Sometimes we get signs, and we have to pay attention to them.
There’s something about the Palouse that just gets to me. Not to get all weird, but years ago I had a very vivid dream that I still remember, which is very unusual for me – dreams quickly evaporate when I wake up. But in this one, I was riding a mountain bike across an endless field of impossibly green rolling hills, with my dog Jessy, gone these 10 years now, running alongside of me in canine bliss. The sky was bright blue, and every hill we crested just revealed another one, stretching off to the horizon. I woke from that dream heartsick, knowing that there was nowhere in the northeast like that. Then I saw the Palouse, and I finally knew what that almost 20 year old dream meant.
So I decided to drag everyone back down to the Palouse today, for another trip through Moscow via points east. We headed south from Spokane under bright skies, with the temperature slowly rising through the 80s into the low 90s. We cut to the southeast on 27 and 271 in Washington, winding through the deep Palouse. The few communities floating in this sea of grain are small and centered around a grain elevator and a small downtown, but they’re almost all productive and happy places, if a bit isolated. Maybe that’s why they’re happy. Again, all the downtown areas of these towns are active and healthy, and meticulously maintained.
We headed east back towards Idaho on 6 into Potlach. Again, this is deep Palouse with isolated communities, but here the land is much more frequently punctuated with densely forested buttes and broad plains. The plains having small ranching and hay operations, while the endless streams of logging trucks heading towards the world’s largest lumber mill in Potlach tell the story of what the buttes yield.
As we pushed farther east, logging became the predominate activity, and the towns we passed through seemed less happy. Deary was the easternmost town we saw, and even though it was small and isolated, people were still friendly and very polite to foreigners. That was pretty much universal in Idaho and Washington – people are just kinder and better to each other than we’re used to.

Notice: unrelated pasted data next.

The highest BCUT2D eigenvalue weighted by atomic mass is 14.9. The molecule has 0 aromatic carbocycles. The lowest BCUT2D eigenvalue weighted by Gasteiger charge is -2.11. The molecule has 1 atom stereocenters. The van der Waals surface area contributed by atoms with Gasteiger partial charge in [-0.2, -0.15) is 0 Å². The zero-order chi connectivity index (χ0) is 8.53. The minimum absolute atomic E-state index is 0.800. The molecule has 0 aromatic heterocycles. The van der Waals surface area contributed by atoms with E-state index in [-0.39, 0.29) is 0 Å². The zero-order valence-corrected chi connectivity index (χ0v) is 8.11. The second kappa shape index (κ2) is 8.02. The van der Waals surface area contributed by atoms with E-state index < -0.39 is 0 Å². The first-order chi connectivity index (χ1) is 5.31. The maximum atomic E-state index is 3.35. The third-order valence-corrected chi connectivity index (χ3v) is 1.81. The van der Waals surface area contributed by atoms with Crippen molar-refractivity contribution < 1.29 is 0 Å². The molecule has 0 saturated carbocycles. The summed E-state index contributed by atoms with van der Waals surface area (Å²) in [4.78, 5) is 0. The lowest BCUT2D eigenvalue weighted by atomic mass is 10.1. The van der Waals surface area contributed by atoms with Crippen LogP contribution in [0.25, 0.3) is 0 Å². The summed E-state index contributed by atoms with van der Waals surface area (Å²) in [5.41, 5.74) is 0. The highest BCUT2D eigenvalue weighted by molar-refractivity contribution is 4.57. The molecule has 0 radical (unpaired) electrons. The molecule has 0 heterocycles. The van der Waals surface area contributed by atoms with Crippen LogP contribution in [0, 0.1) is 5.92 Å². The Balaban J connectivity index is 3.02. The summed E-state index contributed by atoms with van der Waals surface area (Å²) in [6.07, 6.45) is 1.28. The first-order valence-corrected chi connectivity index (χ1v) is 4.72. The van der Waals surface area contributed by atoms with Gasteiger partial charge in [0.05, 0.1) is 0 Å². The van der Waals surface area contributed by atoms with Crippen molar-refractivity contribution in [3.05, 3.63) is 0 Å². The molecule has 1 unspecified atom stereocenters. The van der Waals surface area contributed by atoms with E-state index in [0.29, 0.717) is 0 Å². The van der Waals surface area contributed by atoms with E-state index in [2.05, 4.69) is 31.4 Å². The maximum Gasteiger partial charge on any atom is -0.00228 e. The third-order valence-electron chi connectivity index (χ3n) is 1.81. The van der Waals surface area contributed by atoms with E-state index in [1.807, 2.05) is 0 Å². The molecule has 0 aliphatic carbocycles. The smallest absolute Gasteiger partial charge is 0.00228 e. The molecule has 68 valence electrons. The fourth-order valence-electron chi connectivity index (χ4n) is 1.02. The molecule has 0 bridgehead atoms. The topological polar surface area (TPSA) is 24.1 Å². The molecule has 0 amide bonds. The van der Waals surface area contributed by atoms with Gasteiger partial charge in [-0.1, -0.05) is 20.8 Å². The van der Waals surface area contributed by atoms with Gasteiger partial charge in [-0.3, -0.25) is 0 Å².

We headed back west toward Moscow on 8, through a number of small logging towns. The biggest was Troy, where an online friend and her family live. Still depressed here, but not as much, probably due to proximity to the university. In fact, the connection between the university and the community is pretty strong. Not only does the campus meld seamlessly into downtown Moscow, but there are rails-to-trails projects that push both west toward WSU in Pullman and east way into and past Troy. The bike paths are well used and nicely maintained. Bike paths seem like a big thing out here.
We came back into Moscow around lunchtime, this time from the east. There’s a small strip mall area on the east side with the usual McDonald’s and Taco Bell trappings, but that quickly gives way to the older downtown area. There are no big boxes in Moscow proper – Walmart is a 20 minute ride away in Pullman, and there’s a Home Depot down in Lewiston, about 30 minutes south. Moscow’s downtown is still pretty vibrant as a result.
We had lunch at a local drive-in, then did a little wardriving around downtown Moscow and the surrounding neighborhoods. We also parked and walked around downtown, mainly visiting real estate offices and picking up local advertisements. We stopped by the Chamber of Commerce Visitor Center, where the nice fellow working the desk put together a relocation package for us. We chatted with him about life in Moscow, and he was pretty positive. He said the campus and townspeople don’t really have any issues because there’s no real physical separation between them. Besides, the students are mostly Idahoans, so they’re not bringing outlander baggage with them.
The drive back north was through pretty much the same areas we’d already covered, so we didn’t see much new stuff. We’re back at the hotel now, breaking down base camp and preparing for the trip back over the Rockies to explore Montana a bit more. We chatted up some hotel neighbors this evening who are relocating from Alaska to Arizona – not clear what they’re doing here, other than passing through – and they say they have a son in law school in Montana. They report Kalispell as expensive, but probably not by east coast standards. I also had a long conversation with the lovely lady at the hotel desk this morning. She’s a former Jersey Girl – born and bred in Asbury Park – but she’s been here for 38 years and loves it.
She says that she can’t believe the pace when she heads back east, and is appalled by the rudeness and crudity of the people. Amen, sister.